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What is the difference between a computer virus and a computer worm?
Answer 1:

This is an interesting question.
With computer viruses and worms becoming widespread,they have gained quite some attention over the past years. Computer security experts have come up with the terms computer virus and worms, because they infect computers and can make them "sick" similar to how real viruses can make your body sick. Similar to nature, computer viruses and worms have a replication mechanism, that means they have the ability to spread and infect new computers.
A virus is a computer program that replicates by attaching itself to another object. For example, a virus could be hidden in a Word document. When you give that Word document to a friend (via disk or via e-mail) you have spread that virus. If your friend opens that Word document on her computer it can then infect other documents, orif it is a malicious virus might even delete some important files.
A worm is a computer program that replicates independently by sending itself to other systems. Thus a worm can spread much faster. Worms often spread over e-mail. When worms are received through e-mail, they often look at the address book and automatically send a message containing the worm to everybody in that address book (including your friends). Again, if that worm is malicious it might delete files.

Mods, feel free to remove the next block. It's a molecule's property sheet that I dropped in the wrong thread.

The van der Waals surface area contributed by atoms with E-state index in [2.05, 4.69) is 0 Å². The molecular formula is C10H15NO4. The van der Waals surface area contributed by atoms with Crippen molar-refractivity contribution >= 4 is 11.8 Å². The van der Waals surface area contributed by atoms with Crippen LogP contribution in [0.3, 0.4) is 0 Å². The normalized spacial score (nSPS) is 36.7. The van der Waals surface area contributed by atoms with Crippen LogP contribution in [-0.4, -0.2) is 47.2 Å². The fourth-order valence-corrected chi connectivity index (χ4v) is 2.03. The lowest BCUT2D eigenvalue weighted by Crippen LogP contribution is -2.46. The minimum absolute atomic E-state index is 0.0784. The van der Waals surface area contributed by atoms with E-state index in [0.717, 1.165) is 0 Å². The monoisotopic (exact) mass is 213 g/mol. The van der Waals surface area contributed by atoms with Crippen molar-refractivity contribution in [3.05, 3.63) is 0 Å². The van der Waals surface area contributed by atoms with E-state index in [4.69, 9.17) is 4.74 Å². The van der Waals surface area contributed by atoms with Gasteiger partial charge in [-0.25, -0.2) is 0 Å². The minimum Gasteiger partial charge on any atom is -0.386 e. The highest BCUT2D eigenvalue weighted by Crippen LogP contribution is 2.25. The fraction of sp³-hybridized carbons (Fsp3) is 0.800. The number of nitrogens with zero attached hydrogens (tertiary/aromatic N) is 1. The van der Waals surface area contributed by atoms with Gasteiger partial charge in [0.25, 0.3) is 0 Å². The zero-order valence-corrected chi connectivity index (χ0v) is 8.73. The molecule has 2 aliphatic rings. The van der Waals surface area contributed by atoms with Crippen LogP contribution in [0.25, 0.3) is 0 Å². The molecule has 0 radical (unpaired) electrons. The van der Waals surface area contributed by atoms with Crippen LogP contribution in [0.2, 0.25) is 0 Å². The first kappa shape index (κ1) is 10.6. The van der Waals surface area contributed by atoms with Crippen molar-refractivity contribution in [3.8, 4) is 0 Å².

Viruses and worms are written by hackers that want to play around or intentionally do damage to computers.The best way to prevent getting infected by a computer virus or worm is to run virus detection software on your computer. This will scan for viruses and eliminate them. Similar to nature, new type of viruses appear all of the time, so it is important to keep your virus detection software up-to-date (like getting your yearly flu shot).

Besides viruses and worms there are several other annoying computer messages that can spread quickly. For example, a hoax is a chain letter that usually spreads a false virus warning. Jokes can also spread fast. But usually the don't do as much damage.


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University of California, Santa Barbara Materials Research Laboratory National Science Foundation
This program is co-sponsored by the National Science Foundation and UCSB School-University Partnerships